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FWD.us inaugurates chapter in Miami to help pass immigration reform


FWD.us, a national nonprofit started in Silicon Valley to fight for comprehensive immigration reform, has opened a chapter in Miami.

"This is our first chapter launch outside of San Francisco and the Valley, and it's only fitting to do it in the land of immigrants," FWD.us's founder Joe Green told the packed house gathered at Venture Hive Monday night for FWD's inaugural chapter meeting. "We started FWD because we believe the tech community has the ability to be a really important political force in America and we started with immigration reform because what could be a more important issue? ... Immigration is not something to be feared, It's America's greatest asset," he said, preaching to the choir. "The idea that so many talented people want to come here, that helps create more jobs and more opportunity."

Green also announced that FWD launched a "Built by Immigrants" campaign on Monday and is holding a competition for immigrant entrepreneurs to win a spot on a main stage panel with Steve Case at SXSW. At this site, people can upload their immigrant stories and then their friends can send those stories directly to their members of Congress -- by Twitter, Facebook, phone or letter.  Antón Chalbaud of The Fan Machine, an Argentine startup offering a social marketing platform for brands and agencies that  is accelerating at Venture Hive, told his immigrant story and asked the group to share his story -- tinyurl.com/thefanmachine.  

At the inaugural chapter meeting, Green moderated a broad-ranging discussion titled "Can Tech Rebuild the Middle Class and the American Dream?"  with Susan Amat, founder of Venture Hive, economist Tony Villamil of the Washington Economics Group, Diane Sanchez, CEO of the Technology Foundation of the Americas, and Seth Cassel, president of EveryMundo.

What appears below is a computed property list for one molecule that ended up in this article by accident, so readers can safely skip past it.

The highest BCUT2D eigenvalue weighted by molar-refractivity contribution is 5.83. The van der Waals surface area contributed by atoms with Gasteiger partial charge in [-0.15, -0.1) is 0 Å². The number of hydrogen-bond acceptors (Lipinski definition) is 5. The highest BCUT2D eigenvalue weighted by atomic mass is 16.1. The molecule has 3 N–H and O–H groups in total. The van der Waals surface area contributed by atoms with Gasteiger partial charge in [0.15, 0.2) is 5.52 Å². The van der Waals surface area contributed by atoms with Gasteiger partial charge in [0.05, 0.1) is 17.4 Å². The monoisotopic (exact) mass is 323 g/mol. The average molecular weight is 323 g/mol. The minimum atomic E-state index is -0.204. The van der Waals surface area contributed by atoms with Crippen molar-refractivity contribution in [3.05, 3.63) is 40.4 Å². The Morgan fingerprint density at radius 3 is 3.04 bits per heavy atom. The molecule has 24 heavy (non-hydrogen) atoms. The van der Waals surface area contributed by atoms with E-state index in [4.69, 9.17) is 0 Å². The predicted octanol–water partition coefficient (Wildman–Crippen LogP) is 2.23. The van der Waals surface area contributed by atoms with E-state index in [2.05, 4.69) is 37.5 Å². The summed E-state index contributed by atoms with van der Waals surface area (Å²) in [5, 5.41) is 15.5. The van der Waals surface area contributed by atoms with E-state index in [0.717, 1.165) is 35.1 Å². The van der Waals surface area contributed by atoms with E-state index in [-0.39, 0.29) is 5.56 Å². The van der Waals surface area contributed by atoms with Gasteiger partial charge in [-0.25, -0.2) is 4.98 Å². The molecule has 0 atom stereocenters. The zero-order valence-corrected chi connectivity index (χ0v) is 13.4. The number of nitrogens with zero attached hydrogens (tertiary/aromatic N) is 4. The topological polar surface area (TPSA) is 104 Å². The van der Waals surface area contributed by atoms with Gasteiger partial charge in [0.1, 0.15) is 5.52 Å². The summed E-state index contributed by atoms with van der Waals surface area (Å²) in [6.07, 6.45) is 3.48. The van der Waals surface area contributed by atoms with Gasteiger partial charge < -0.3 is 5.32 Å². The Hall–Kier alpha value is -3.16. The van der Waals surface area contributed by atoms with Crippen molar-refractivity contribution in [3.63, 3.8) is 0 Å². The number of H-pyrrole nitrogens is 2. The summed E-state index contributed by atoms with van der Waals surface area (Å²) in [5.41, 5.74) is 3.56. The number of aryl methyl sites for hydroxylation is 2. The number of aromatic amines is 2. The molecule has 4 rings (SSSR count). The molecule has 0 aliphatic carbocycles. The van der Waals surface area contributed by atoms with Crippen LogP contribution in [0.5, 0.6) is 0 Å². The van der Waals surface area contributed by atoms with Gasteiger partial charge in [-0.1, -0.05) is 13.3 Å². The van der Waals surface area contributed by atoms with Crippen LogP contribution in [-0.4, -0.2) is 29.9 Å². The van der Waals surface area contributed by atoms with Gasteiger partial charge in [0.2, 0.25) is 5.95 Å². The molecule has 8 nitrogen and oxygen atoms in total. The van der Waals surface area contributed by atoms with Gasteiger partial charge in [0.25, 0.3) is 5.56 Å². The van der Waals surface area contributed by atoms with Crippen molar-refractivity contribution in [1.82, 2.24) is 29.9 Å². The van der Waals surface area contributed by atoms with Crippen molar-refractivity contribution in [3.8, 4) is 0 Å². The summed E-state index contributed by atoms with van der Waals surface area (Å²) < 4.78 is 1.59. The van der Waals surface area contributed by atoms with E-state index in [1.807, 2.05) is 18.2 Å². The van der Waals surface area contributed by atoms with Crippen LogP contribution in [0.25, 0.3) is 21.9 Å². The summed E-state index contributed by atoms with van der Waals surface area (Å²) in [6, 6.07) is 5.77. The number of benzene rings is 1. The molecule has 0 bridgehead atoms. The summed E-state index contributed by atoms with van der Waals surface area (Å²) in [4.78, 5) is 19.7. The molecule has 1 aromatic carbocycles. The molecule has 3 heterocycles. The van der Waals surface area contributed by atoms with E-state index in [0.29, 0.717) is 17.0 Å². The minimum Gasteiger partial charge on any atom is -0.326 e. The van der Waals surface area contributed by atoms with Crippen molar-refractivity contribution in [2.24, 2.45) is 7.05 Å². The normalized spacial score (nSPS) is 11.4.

"As we move forward, a big piece of this is continuing to have our arms open, our doors open to awesome entrepreneurs like Anton," said Amat. "We need to set up the ecosystem to intake them easily and then support their growth. "

Sanchez noted that Miami's role as a tech hub for the Americas is a global play. "We as a community are exposed to diversity and therefore we have to help the rest of the country and be a gateway to the rest of the country.  If we get this model right, we can help the middle class and the working class, and take the model onward."

What can the tech community do to rebuild the Middle Class?

If you are starting a business, offer your employees an equity incentive plan so they feel a sense of ownership and if things go well they can use their wealth to start their own company or invest in another startup. "That is how wealth can make change in the tech ecosystem," said Amat.

Villamil agreed: "We need to turn laborers into capitalists, through equity participation, profit sharing, whatever you do, but you have to get it into the system of growing companies and growing economies. We have to stop thinking about minimum wage this and minimum that."

 Sanchez noted that South Florida has 1,400 multinationals. "Learn what ecosystem you should be a part of to accelerate your business model, but don't go to the Valley or Boston, it's here. Second, be demanding of your education system. How do we force our community to make that a priority? You can because of the companies you represent."

Cassel, who said of his 29 employees only four were born in the U.S., talked about the need to always be learning. "In a digital economy, education is the job... That is your competitive advantage, that is your value... and there is a constant refreshed opportunity to improve value, be valuable and accrue value." 

Green had the last word: "We need to both continue to bring the most talented people into the country as well as doing a much better job educating and retraining people here ... Help spread the stories of all the things immigrants are contributing with your members of Congress to help pass immigration reforn."